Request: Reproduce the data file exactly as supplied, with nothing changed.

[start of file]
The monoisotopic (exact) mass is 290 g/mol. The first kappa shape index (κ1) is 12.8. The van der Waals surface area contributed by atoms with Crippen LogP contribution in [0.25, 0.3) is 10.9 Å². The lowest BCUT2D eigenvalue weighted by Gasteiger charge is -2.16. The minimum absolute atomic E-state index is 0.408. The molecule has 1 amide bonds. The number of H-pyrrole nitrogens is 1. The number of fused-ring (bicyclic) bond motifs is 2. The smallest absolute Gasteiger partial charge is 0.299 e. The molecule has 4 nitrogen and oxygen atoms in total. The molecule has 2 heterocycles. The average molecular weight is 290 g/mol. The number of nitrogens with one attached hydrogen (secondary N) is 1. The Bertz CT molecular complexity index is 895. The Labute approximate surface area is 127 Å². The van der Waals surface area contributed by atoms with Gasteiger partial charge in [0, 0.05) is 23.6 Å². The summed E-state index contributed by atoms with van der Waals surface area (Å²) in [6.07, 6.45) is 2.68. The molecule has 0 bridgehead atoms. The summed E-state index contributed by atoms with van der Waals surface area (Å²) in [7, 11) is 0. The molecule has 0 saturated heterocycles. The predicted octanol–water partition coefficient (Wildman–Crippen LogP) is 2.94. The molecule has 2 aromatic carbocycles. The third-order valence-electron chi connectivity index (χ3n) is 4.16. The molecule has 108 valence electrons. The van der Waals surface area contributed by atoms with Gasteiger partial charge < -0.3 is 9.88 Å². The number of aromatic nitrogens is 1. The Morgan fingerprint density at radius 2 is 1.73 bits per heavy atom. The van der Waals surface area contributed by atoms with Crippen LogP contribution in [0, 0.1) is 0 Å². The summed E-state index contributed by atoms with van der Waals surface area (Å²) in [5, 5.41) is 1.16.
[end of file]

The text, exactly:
The monoisotopic (exact) mass is 290 g/mol. The first kappa shape index (κ1) is 12.8. The van der Waals surface area contributed by atoms with Crippen LogP contribution in [0.25, 0.3) is 10.9 Å². The lowest BCUT2D eigenvalue weighted by Gasteiger charge is -2.16. The minimum absolute atomic E-state index is 0.408. The molecule has 1 amide bonds. The number of H-pyrrole nitrogens is 1. The number of fused-ring (bicyclic) bond motifs is 2. The smallest absolute Gasteiger partial charge is 0.299 e. The molecule has 4 nitrogen and oxygen atoms in total. The molecule has 2 heterocycles. The average molecular weight is 290 g/mol. The number of nitrogens with one attached hydrogen (secondary N) is 1. The Bertz CT molecular complexity index is 895. The Labute approximate surface area is 127 Å². The van der Waals surface area contributed by atoms with Gasteiger partial charge in [0, 0.05) is 23.6 Å². The summed E-state index contributed by atoms with van der Waals surface area (Å²) in [6.07, 6.45) is 2.68. The molecule has 0 bridgehead atoms. The summed E-state index contributed by atoms with van der Waals surface area (Å²) in [7, 11) is 0. The molecule has 0 saturated heterocycles. The predicted octanol–water partition coefficient (Wildman–Crippen LogP) is 2.94. The molecule has 2 aromatic carbocycles. The third-order valence-electron chi connectivity index (χ3n) is 4.16. The molecule has 108 valence electrons. The van der Waals surface area contributed by atoms with Gasteiger partial charge < -0.3 is 9.88 Å². The number of aromatic nitrogens is 1. The Morgan fingerprint density at radius 2 is 1.73 bits per heavy atom. The van der Waals surface area contributed by atoms with Crippen LogP contribution in [0, 0.1) is 0 Å². The summed E-state index contributed by atoms with van der Waals surface area (Å²) in [5, 5.41) is 1.16.